le « Système D »

A French postcard entitled 'Le Système D en Action' that shows a soldier in various situations - chiefly with women - where the ability to 'Débrouiller, Dégrouiller, Déméler or otherwise Dem...' (to sort out, to unravel, to untangle and to de...) come in useful in a non-military context.
« Le Système D en Action » Carte postale de ma collection.

In Life, it’s necessary to know how to sort things out, to unravel the knotty problem, to untangle complicated affairs, to de…mystify, declutter, deconstruct the problem. Le système D is all about resourcefulness.

In this carte postale humoristique, we see how a soldier makes use of these skills in a ‘non-military context’. The postcard was produced by A.H. Katz and was typical of the company’s output. Another example, A quoi elles rêvent : la midinette, la nourrice, la mondaine, la bourgeoise can be found here.

I was surprised to find that the term ‘système D‘ was more elusive in origin than I’d expected. It’s identified as a military term, and supposedly one from the Great War, la Grande Guerre, World War One, the First World War (take your pick). One or two websites place its origins ‘Vers 1916‘. It makes sense that it was military slang, along the lines of “improvise, adapt, overcome” but I’ve yet to find the circumstances in which it came into common usage.

What I did find, on the very interesting web site, MENUSTORY.COM :  L’Histoire des menus, les menus de l’Histoire created and developed by M. Yves Françoise and based on his collection, was this item (reproduced by kind permission of M Françoise):

In this menu from the 19e Régiment Territorial d’Infanterie for ‘Réveillon 1914’ – Christmas Eve or New Year’s Eve – there are puns and references to events, places or people in the First World War. Examples are ‘Le Pudding Général French’ and ‘Le Potage à la Joffre’. Also featured is ‘Le Filet Système D’.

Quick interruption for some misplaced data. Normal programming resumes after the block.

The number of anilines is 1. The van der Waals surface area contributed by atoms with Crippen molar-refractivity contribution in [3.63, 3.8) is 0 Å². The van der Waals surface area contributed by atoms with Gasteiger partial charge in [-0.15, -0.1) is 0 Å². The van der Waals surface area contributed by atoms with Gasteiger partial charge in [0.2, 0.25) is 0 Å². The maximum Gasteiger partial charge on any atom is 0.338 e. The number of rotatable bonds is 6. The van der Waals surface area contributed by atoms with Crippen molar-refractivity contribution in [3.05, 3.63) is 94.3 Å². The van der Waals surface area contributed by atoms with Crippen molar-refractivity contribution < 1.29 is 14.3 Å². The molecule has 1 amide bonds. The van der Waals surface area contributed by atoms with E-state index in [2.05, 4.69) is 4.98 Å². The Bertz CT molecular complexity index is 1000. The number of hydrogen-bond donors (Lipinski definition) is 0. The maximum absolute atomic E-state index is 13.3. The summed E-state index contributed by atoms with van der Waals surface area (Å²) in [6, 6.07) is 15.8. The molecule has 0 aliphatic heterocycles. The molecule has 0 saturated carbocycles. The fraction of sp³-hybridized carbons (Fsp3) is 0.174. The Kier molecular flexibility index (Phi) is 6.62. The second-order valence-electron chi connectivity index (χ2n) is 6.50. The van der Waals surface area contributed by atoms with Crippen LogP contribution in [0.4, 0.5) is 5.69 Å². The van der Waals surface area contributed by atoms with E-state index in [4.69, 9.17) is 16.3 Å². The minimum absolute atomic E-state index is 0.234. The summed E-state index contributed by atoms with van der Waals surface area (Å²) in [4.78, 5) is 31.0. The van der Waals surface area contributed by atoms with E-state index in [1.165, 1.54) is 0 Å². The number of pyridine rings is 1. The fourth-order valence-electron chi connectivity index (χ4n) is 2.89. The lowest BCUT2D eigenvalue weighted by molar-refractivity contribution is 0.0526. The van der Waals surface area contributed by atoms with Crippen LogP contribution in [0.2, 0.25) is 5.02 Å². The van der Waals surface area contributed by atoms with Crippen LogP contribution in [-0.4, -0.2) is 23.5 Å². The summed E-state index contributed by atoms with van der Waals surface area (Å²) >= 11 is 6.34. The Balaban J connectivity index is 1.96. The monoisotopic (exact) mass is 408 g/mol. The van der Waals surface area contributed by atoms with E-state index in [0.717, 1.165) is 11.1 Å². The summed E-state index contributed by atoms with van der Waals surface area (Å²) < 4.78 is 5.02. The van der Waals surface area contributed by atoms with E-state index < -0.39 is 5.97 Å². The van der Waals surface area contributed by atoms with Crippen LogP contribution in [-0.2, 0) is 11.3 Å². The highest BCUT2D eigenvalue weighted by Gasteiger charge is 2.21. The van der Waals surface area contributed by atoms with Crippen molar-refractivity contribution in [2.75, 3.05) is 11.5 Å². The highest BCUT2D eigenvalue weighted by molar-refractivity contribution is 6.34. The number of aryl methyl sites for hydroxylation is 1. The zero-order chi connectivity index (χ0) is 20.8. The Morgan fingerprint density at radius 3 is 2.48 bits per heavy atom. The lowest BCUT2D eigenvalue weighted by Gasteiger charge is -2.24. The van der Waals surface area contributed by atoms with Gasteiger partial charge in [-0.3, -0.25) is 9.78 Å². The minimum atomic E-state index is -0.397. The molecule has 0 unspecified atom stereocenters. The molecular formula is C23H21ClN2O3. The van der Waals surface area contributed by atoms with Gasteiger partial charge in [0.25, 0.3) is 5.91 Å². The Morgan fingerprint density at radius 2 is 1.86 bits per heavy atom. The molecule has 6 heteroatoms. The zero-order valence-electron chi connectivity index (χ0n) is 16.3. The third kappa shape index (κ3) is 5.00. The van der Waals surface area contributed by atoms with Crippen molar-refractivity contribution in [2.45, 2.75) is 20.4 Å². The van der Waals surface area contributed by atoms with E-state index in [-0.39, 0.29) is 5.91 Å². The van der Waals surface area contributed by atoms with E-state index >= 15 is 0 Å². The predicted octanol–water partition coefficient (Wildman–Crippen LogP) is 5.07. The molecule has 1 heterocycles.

A reference to this term in a military context by a Territorial regiment at the end of 1914. It’s also reasonable to conclude from the context here that this was not by any means the first occasion of the use of the term. For the joke to be understood, système D needed to have been in common usage among those who sat down to enjoy this fine meal.

So, two (three?) mysteries remain: When and why was the term système D first used, and what was the origin of the meat in ‘le Filet Système D’ that gave this dish its name?! It may be best not to speculate too much.

A final note on ‘Do-Do’ and ‘Do-Due’. « Aller faire dodo » is to go to beddy-byes, « dodue » means plump, or chubby. Maybe they also had military connotations (although I doubt it)!

I hope you’ve found this interesting. If you have information to share on all this, or want to comment on this blog post, do feel free to get in touch using the ‘Contact’ form on the site.

Leave a Reply

Fill in your details below or click an icon to log in:

WordPress.com Logo

You are commenting using your WordPress.com account. Log Out /  Change )

Twitter picture

You are commenting using your Twitter account. Log Out /  Change )

Facebook photo

You are commenting using your Facebook account. Log Out /  Change )

Connecting to %s